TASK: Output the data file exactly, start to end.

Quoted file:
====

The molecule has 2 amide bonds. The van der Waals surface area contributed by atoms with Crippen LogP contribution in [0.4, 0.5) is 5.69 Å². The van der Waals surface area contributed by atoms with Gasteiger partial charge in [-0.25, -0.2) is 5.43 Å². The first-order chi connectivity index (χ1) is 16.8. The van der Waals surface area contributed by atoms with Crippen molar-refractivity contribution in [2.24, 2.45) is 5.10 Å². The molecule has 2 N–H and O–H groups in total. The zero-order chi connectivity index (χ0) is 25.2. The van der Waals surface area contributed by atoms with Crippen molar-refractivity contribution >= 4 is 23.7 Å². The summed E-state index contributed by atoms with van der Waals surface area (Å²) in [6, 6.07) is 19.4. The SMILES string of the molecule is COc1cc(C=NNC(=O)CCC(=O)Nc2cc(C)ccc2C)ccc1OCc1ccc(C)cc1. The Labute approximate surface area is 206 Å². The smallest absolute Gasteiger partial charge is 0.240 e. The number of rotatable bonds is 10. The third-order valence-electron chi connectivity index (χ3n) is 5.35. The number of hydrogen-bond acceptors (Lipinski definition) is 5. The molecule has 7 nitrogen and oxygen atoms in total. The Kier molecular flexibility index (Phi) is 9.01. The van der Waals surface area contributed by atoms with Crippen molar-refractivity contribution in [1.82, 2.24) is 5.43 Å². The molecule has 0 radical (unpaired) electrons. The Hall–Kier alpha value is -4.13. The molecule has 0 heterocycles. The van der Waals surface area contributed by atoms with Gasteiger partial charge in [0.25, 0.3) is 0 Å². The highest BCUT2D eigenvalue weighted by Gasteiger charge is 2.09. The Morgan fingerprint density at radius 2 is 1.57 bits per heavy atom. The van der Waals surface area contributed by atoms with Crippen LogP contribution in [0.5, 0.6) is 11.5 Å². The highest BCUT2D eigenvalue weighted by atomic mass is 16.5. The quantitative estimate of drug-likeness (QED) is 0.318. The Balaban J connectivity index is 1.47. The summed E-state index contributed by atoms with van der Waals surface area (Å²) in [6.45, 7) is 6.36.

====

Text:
The molecule has 2 amide bonds. The van der Waals surface area contributed by atoms with Crippen LogP contribution in [0.4, 0.5) is 5.69 Å². The van der Waals surface area contributed by atoms with Gasteiger partial charge in [-0.25, -0.2) is 5.43 Å². The first-order chi connectivity index (χ1) is 16.8. The van der Waals surface area contributed by atoms with Crippen molar-refractivity contribution in [2.24, 2.45) is 5.10 Å². The molecule has 2 N–H and O–H groups in total. The zero-order chi connectivity index (χ0) is 25.2. The van der Waals surface area contributed by atoms with Crippen molar-refractivity contribution >= 4 is 23.7 Å². The summed E-state index contributed by atoms with van der Waals surface area (Å²) in [6, 6.07) is 19.4. The SMILES string of the molecule is COc1cc(C=NNC(=O)CCC(=O)Nc2cc(C)ccc2C)ccc1OCc1ccc(C)cc1. The Labute approximate surface area is 206 Å². The smallest absolute Gasteiger partial charge is 0.240 e. The number of rotatable bonds is 10. The third-order valence-electron chi connectivity index (χ3n) is 5.35. The number of hydrogen-bond acceptors (Lipinski definition) is 5. The molecule has 7 nitrogen and oxygen atoms in total. The Kier molecular flexibility index (Phi) is 9.01. The van der Waals surface area contributed by atoms with Crippen molar-refractivity contribution in [1.82, 2.24) is 5.43 Å². The molecule has 0 radical (unpaired) electrons. The Hall–Kier alpha value is -4.13. The molecule has 0 heterocycles. The van der Waals surface area contributed by atoms with Gasteiger partial charge in [0.25, 0.3) is 0 Å². The highest BCUT2D eigenvalue weighted by Gasteiger charge is 2.09. The Morgan fingerprint density at radius 2 is 1.57 bits per heavy atom. The van der Waals surface area contributed by atoms with Crippen LogP contribution in [0.5, 0.6) is 11.5 Å². The highest BCUT2D eigenvalue weighted by atomic mass is 16.5. The quantitative estimate of drug-likeness (QED) is 0.318. The Balaban J connectivity index is 1.47. The summed E-state index contributed by atoms with van der Waals surface area (Å²) in [6.45, 7) is 6.36.